By Nigel Praities
GPs are to be told to immediately audit all their prescribing to patients in care homes and will face an investigation by the health and social care regulator, after the Department of Health ordered an urgent safety review.
The DH has instructed PCTs to work with GPs, pharmacists and social care providers to assess the quality of prescribing, after a Government-funded study published last year found evidence of frequent prescribing errors.
On any one day seven out of 10 care home residents experienced at least one medication error, with potential for ‘serious harm’, research from independent experts has found.
The new safety review – issued for ‘immediate action’ via the NHS Central Alerting System – is a sign of mounting Government concern over prescribing and quality of care in residential care homes.
It follows the instructions before Christmas for GPs to audit their prescribing of antipsychotics and benzodiazepines in patients with dementia, after a report in November last year linked the medications with 1,800 additional deaths a year
The alert urges ‘joint working’ with GPs, pharmacists and social care providers to review the prescribing and administration of medication to older people in local care homes and an audit of on-going progress.
‘PCTs should work with their primary medical care contractors, providers of pharmaceutical services and social care partners to determine how medication errors in care homes for older people can be reduced,’ it says.
And the safety review is to be supplemented with a major investigation by the Care Quality Commission this year into the use of drugs in care homes, specifically focusing on medicines management by GPs, care homes and PCTs.
A Department of Health spokesperson said: ‘A primary aim is to ensure adequate, sufficiently frequent and regular clinical review and monitoring of medication therapy, whether by GPs or pharmacists.’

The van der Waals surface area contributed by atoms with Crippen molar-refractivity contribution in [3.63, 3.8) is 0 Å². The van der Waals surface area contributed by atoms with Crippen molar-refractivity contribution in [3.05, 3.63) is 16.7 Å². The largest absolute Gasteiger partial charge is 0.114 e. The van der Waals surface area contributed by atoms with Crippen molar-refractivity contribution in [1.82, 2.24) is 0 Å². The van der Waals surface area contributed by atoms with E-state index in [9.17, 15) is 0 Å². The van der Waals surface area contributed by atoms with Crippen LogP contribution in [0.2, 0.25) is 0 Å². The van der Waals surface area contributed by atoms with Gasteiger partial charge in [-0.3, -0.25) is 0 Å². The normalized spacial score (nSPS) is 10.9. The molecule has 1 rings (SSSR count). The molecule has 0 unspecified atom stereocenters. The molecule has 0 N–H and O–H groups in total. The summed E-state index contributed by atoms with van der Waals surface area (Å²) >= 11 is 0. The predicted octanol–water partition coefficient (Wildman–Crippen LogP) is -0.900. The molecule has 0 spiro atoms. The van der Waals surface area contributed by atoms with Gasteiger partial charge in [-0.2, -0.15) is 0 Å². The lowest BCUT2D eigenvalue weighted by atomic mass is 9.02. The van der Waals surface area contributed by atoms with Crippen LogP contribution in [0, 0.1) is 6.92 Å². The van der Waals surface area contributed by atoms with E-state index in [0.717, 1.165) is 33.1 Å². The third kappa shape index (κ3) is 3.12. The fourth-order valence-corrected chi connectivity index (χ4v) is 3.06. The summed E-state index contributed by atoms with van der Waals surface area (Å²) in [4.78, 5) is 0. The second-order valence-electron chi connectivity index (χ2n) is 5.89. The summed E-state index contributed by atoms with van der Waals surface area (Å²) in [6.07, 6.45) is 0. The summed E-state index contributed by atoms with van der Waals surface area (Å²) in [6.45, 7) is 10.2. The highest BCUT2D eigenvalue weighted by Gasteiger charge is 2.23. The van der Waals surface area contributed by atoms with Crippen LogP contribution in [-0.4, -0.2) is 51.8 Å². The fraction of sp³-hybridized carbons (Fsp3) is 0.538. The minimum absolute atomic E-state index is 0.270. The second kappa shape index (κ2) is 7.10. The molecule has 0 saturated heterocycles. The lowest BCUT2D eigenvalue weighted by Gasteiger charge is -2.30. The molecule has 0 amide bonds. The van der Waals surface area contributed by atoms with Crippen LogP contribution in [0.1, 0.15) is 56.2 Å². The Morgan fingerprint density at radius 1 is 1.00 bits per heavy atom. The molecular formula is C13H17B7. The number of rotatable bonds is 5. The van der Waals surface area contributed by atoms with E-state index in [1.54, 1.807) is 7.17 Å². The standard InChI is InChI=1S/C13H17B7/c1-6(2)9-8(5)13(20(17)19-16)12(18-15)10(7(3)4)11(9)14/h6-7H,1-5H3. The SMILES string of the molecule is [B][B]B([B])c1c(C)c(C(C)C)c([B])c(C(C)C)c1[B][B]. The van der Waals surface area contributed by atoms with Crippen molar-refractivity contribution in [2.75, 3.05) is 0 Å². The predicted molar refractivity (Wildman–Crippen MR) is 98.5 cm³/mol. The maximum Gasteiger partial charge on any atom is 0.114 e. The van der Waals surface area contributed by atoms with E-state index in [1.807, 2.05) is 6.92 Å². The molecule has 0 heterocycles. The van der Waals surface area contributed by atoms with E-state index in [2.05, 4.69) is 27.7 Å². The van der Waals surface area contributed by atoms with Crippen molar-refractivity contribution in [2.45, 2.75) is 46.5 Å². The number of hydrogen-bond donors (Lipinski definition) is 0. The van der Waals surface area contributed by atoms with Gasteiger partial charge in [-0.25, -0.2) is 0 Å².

But the move has greatly concerned some GPs. Dr Siraj Shah, a GP in Gravesend, said reviewing all the patients in his local care homes would be impossible.
‘When patients come out of hospital, they are on a concoction of medicines prescribed by junior doctors and consultants and who is going to follow this up? It is a lot of time.’
‘There is no doubt that these patients need regular monitoring and follow-up, but GPs do not have the resources or the time to do it.’
‘My view is the PCTs should appoint doctors with the responsibility of reviewing the medication of patients in care homes,’ he said.
PCTs have been told to review the safety of prescribing in care homes Pressure grows on care home prescribing
Jun 08: Ministers announce a review of use of anti-psychotic medication by GPs in patients with dementia
Jan 09: Study shows antipsychotic drugs substantially raise the long-term risk of mortality in patients with Alzheimer’s disease
Sept 09: NICE unveils plans for QOF indicators to incentivise GPs not to prescribe antipsychotics
Nov 09: Government accepts findings of a report calling for strict curbs on GP use of antipsychotics in patients with dementia, after it linked the treatment with 1,800 deaths a year
Jan 10: Government orders immediate review of care home prescribing